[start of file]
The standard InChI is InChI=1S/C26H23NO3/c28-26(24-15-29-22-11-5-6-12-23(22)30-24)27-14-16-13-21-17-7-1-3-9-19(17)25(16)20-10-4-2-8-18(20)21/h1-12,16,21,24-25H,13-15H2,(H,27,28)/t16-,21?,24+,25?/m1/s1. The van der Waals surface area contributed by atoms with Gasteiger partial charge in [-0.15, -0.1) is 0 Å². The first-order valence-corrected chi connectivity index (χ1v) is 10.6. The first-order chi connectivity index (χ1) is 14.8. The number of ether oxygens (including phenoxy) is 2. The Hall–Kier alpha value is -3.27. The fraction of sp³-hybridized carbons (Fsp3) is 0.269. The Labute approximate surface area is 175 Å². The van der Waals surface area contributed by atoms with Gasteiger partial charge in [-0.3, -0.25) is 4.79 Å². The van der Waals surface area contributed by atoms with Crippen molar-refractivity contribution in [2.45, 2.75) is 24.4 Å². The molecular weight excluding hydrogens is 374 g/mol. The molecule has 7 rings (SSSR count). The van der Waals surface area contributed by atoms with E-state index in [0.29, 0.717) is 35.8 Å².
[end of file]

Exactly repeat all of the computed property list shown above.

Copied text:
The standard InChI is InChI=1S/C26H23NO3/c28-26(24-15-29-22-11-5-6-12-23(22)30-24)27-14-16-13-21-17-7-1-3-9-19(17)25(16)20-10-4-2-8-18(20)21/h1-12,16,21,24-25H,13-15H2,(H,27,28)/t16-,21?,24+,25?/m1/s1. The van der Waals surface area contributed by atoms with Gasteiger partial charge in [-0.15, -0.1) is 0 Å². The first-order valence-corrected chi connectivity index (χ1v) is 10.6. The first-order chi connectivity index (χ1) is 14.8. The number of ether oxygens (including phenoxy) is 2. The Hall–Kier alpha value is -3.27. The fraction of sp³-hybridized carbons (Fsp3) is 0.269. The Labute approximate surface area is 175 Å². The van der Waals surface area contributed by atoms with Gasteiger partial charge in [-0.3, -0.25) is 4.79 Å². The van der Waals surface area contributed by atoms with Crippen molar-refractivity contribution in [2.45, 2.75) is 24.4 Å². The molecular weight excluding hydrogens is 374 g/mol. The molecule has 7 rings (SSSR count). The van der Waals surface area contributed by atoms with E-state index in [0.29, 0.717) is 35.8 Å².